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CSS Layout - The display Property


The display property is the most important CSS property for controlling layout.


The display Property

The display property specifies if/how an element is displayed.

Every HTML element has a default display value depending on what type of element it is. The default display value for most elements is block or inline.


Block-level Elements

A block-level element always starts on a new line and takes up the full width available (stretches out to the left and right as far as it can).

The <div> element is a block-level element.

Examples of block-level elements:

  • <div>
  • <h1> - <h6>
  • <p>
  • <form>
  • <header>
  • <footer>
  • <section>

Inline Elements

An inline element does not start on a new line and only takes up as much width as necessary.

This is an inline <span> element inside a paragraph.

Examples of inline elements:

  • <span>
  • <a>
  • <img>

Display: none;

display: none; is commonly used with JavaScript to hide and show elements without deleting and recreating them.

The <script> element use display: none; as its default. 


Override The Default Display Value

As mentioned, every element has a default display value. However, you can override this.

Changing an inline element to a block element, or vice versa, can be useful for making the page look a specific way, and still follow the web standards.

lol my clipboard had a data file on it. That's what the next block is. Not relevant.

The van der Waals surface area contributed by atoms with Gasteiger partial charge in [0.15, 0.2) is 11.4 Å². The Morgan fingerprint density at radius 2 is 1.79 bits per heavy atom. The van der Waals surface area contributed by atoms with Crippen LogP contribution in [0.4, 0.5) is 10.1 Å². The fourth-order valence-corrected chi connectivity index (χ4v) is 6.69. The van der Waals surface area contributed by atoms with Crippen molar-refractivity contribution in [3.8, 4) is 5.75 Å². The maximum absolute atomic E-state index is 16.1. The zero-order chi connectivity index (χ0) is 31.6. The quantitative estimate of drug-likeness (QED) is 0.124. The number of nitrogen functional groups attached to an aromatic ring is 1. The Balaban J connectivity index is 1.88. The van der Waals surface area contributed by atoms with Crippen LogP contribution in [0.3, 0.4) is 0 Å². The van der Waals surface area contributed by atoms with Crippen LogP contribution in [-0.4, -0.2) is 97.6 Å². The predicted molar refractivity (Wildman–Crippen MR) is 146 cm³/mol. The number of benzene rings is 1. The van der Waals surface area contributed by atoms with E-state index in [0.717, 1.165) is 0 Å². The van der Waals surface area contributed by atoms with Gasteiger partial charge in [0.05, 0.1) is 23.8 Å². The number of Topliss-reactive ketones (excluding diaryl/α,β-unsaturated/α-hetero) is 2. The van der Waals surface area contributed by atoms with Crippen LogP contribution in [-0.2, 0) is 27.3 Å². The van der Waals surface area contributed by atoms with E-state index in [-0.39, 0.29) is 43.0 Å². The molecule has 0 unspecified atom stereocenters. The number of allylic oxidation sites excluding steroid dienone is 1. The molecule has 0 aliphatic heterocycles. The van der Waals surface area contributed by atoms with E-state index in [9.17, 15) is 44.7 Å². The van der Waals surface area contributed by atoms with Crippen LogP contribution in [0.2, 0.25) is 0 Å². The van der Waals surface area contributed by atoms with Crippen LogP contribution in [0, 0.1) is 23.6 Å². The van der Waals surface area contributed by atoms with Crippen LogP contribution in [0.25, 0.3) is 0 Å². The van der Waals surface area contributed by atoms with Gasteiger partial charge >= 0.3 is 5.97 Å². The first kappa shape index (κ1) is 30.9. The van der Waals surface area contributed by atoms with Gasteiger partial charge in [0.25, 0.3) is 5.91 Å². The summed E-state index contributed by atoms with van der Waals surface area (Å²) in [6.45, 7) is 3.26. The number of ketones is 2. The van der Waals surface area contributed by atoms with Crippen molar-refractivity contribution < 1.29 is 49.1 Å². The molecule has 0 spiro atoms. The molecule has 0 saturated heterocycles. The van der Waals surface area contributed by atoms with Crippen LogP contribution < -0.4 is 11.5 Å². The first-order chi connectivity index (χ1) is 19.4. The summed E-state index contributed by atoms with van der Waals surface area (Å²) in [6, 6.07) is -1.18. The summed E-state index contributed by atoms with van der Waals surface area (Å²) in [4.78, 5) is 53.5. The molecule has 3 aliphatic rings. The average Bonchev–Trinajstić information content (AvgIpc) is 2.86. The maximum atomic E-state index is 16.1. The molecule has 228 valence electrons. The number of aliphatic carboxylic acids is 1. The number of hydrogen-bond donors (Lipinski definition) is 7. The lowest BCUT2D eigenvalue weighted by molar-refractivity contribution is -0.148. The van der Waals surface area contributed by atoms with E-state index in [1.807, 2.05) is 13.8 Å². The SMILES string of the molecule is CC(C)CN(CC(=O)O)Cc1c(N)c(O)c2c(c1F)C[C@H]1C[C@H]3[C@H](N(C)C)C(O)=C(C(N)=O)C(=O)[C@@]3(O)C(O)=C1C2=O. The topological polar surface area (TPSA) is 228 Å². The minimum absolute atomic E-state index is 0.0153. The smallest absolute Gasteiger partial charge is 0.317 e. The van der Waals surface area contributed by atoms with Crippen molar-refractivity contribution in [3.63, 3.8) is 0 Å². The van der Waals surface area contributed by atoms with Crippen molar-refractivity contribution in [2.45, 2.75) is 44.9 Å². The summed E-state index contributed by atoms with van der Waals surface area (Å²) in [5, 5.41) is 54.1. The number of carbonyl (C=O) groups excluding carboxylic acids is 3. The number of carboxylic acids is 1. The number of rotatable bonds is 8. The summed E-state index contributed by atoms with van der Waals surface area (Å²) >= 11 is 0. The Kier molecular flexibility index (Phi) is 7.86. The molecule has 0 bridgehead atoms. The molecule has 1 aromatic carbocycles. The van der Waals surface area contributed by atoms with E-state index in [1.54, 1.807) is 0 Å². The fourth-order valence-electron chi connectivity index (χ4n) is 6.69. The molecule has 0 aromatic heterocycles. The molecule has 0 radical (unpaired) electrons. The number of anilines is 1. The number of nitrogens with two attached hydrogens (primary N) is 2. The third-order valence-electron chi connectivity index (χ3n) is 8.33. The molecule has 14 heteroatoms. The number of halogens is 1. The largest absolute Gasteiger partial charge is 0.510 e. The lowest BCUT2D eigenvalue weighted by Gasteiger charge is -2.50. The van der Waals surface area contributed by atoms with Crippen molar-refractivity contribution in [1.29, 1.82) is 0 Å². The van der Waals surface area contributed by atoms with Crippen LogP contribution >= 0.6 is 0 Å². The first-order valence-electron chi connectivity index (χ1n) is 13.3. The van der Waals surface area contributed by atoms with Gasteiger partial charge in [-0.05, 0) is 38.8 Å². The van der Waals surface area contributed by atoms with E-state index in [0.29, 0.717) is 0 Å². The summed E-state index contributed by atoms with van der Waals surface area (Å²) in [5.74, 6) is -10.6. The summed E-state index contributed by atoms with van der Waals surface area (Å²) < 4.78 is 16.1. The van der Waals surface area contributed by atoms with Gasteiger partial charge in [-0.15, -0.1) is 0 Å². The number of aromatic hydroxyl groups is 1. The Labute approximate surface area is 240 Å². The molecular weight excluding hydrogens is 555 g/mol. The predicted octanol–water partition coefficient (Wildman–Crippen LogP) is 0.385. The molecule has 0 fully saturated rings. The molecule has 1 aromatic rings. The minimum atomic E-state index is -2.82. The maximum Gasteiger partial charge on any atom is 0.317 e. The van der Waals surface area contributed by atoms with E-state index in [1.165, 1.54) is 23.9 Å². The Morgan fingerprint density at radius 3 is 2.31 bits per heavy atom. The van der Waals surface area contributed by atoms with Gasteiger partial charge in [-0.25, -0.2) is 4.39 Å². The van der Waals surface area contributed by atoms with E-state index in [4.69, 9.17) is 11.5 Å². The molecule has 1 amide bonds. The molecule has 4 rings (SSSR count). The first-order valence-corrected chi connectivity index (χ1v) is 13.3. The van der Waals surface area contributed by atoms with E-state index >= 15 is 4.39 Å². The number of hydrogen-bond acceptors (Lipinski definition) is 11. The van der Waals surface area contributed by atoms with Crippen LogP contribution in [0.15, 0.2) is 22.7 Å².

A common example is making inline <li> elements for horizontal menus:

Example

li {
    display: inline;
}

Try it yourself »
Note Note: Setting the display property of an element only changes how the element is displayed, NOT what kind of element it is. So, an inline element with display: block; is not allowed to have other block elements inside it.

The following example displays <span> elements as block elements:

Example

span {
    display: block;
}

Try it yourself »

Hide an Element - display:none or visibility:hidden?

Hiding an element can be done by setting the display property to none. The element will be hidden, and the page will be displayed as if the element is not there:

Example

h1.hidden {
    display: none;
}

Try it yourself »

visibility:hidden; also hides an element.

However, the element will still take up the same space as before. The element will be hidden, but still affect the layout:

Example

h1.hidden {
    visibility: hidden;
}

Try it yourself »

Examples

More Examples

display: none; versus visibility: hidden;
This example demonstrates display: none; versus visibility: hidden;


Test Yourself with Exercises!

Exercise 1 »  Exercise 2 »  Exercise 3 »  Exercise 4 »



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